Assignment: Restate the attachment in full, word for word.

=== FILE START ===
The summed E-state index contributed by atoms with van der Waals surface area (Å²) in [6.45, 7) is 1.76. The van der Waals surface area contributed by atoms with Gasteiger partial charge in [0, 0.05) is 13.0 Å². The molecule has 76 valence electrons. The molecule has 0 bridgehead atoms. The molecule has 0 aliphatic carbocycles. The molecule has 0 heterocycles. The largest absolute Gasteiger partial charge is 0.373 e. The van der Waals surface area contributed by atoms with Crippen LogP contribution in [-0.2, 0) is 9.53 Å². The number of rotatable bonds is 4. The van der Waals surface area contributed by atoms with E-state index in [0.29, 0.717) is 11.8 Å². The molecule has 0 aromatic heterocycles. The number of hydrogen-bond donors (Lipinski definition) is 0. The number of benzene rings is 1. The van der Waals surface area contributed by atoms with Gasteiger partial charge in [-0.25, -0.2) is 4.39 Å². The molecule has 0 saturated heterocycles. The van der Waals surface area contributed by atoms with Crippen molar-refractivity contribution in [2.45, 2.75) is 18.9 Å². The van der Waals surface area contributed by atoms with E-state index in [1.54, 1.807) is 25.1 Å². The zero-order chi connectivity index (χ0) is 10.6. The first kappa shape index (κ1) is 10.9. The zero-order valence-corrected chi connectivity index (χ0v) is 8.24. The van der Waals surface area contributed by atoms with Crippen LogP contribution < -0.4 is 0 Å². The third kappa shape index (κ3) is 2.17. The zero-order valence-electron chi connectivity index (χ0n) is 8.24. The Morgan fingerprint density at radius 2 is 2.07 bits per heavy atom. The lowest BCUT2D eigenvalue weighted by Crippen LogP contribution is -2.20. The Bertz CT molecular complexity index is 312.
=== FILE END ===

The summed E-state index contributed by atoms with van der Waals surface area (Å²) in [6.45, 7) is 1.76. The van der Waals surface area contributed by atoms with Gasteiger partial charge in [0, 0.05) is 13.0 Å². The molecule has 76 valence electrons. The molecule has 0 bridgehead atoms. The molecule has 0 aliphatic carbocycles. The molecule has 0 heterocycles. The largest absolute Gasteiger partial charge is 0.373 e. The van der Waals surface area contributed by atoms with Crippen LogP contribution in [-0.2, 0) is 9.53 Å². The number of rotatable bonds is 4. The van der Waals surface area contributed by atoms with E-state index in [0.29, 0.717) is 11.8 Å². The molecule has 0 aromatic heterocycles. The number of hydrogen-bond donors (Lipinski definition) is 0. The number of benzene rings is 1. The van der Waals surface area contributed by atoms with Gasteiger partial charge in [-0.25, -0.2) is 4.39 Å². The molecule has 0 saturated heterocycles. The van der Waals surface area contributed by atoms with Crippen molar-refractivity contribution in [2.45, 2.75) is 18.9 Å². The van der Waals surface area contributed by atoms with E-state index in [1.54, 1.807) is 25.1 Å². The zero-order chi connectivity index (χ0) is 10.6. The first kappa shape index (κ1) is 10.9. The zero-order valence-corrected chi connectivity index (χ0v) is 8.24. The van der Waals surface area contributed by atoms with Crippen LogP contribution < -0.4 is 0 Å². The third kappa shape index (κ3) is 2.17. The zero-order valence-electron chi connectivity index (χ0n) is 8.24. The Morgan fingerprint density at radius 2 is 2.07 bits per heavy atom. The lowest BCUT2D eigenvalue weighted by Crippen LogP contribution is -2.20. The Bertz CT molecular complexity index is 312.